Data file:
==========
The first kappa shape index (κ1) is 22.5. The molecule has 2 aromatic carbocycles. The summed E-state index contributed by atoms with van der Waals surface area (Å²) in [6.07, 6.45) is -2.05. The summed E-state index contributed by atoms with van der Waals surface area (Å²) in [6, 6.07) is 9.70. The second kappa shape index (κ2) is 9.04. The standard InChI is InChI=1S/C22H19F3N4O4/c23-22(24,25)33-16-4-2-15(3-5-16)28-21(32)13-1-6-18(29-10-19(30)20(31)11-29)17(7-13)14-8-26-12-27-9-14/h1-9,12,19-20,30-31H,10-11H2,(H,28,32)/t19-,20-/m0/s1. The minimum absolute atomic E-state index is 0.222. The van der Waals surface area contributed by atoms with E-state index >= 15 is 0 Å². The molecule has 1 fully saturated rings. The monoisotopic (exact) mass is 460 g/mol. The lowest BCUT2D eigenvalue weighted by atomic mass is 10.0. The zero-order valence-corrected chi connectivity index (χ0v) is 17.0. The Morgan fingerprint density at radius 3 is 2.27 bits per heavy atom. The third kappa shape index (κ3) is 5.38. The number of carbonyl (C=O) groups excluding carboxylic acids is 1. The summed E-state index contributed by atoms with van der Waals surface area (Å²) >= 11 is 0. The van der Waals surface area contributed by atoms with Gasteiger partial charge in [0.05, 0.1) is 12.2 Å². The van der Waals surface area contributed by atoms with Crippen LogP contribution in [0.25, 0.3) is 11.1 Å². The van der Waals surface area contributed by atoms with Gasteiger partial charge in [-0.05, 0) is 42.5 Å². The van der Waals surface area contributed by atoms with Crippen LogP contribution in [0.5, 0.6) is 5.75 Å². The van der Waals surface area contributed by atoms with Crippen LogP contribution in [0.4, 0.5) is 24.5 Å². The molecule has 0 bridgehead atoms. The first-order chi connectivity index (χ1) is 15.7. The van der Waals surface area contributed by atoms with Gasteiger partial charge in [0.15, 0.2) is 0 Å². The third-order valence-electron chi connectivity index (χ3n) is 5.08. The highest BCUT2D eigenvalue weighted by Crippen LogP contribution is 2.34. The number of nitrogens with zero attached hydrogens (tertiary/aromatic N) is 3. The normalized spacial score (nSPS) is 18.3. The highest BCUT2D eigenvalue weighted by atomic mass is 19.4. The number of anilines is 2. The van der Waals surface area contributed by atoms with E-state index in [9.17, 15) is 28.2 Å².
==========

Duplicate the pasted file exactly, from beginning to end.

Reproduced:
The first kappa shape index (κ1) is 22.5. The molecule has 2 aromatic carbocycles. The summed E-state index contributed by atoms with van der Waals surface area (Å²) in [6.07, 6.45) is -2.05. The summed E-state index contributed by atoms with van der Waals surface area (Å²) in [6, 6.07) is 9.70. The second kappa shape index (κ2) is 9.04. The standard InChI is InChI=1S/C22H19F3N4O4/c23-22(24,25)33-16-4-2-15(3-5-16)28-21(32)13-1-6-18(29-10-19(30)20(31)11-29)17(7-13)14-8-26-12-27-9-14/h1-9,12,19-20,30-31H,10-11H2,(H,28,32)/t19-,20-/m0/s1. The minimum absolute atomic E-state index is 0.222. The van der Waals surface area contributed by atoms with E-state index >= 15 is 0 Å². The molecule has 1 fully saturated rings. The monoisotopic (exact) mass is 460 g/mol. The lowest BCUT2D eigenvalue weighted by atomic mass is 10.0. The zero-order valence-corrected chi connectivity index (χ0v) is 17.0. The Morgan fingerprint density at radius 3 is 2.27 bits per heavy atom. The third kappa shape index (κ3) is 5.38. The number of carbonyl (C=O) groups excluding carboxylic acids is 1. The summed E-state index contributed by atoms with van der Waals surface area (Å²) >= 11 is 0. The van der Waals surface area contributed by atoms with Gasteiger partial charge in [0.05, 0.1) is 12.2 Å². The van der Waals surface area contributed by atoms with Crippen LogP contribution in [0.25, 0.3) is 11.1 Å². The van der Waals surface area contributed by atoms with Gasteiger partial charge in [-0.05, 0) is 42.5 Å². The van der Waals surface area contributed by atoms with Crippen LogP contribution in [0.5, 0.6) is 5.75 Å². The van der Waals surface area contributed by atoms with Crippen LogP contribution in [0.4, 0.5) is 24.5 Å². The molecule has 0 bridgehead atoms. The first-order chi connectivity index (χ1) is 15.7. The van der Waals surface area contributed by atoms with Gasteiger partial charge in [0.15, 0.2) is 0 Å². The third-order valence-electron chi connectivity index (χ3n) is 5.08. The highest BCUT2D eigenvalue weighted by Crippen LogP contribution is 2.34. The number of nitrogens with zero attached hydrogens (tertiary/aromatic N) is 3. The normalized spacial score (nSPS) is 18.3. The highest BCUT2D eigenvalue weighted by atomic mass is 19.4. The number of anilines is 2. The van der Waals surface area contributed by atoms with E-state index in [9.17, 15) is 28.2 Å².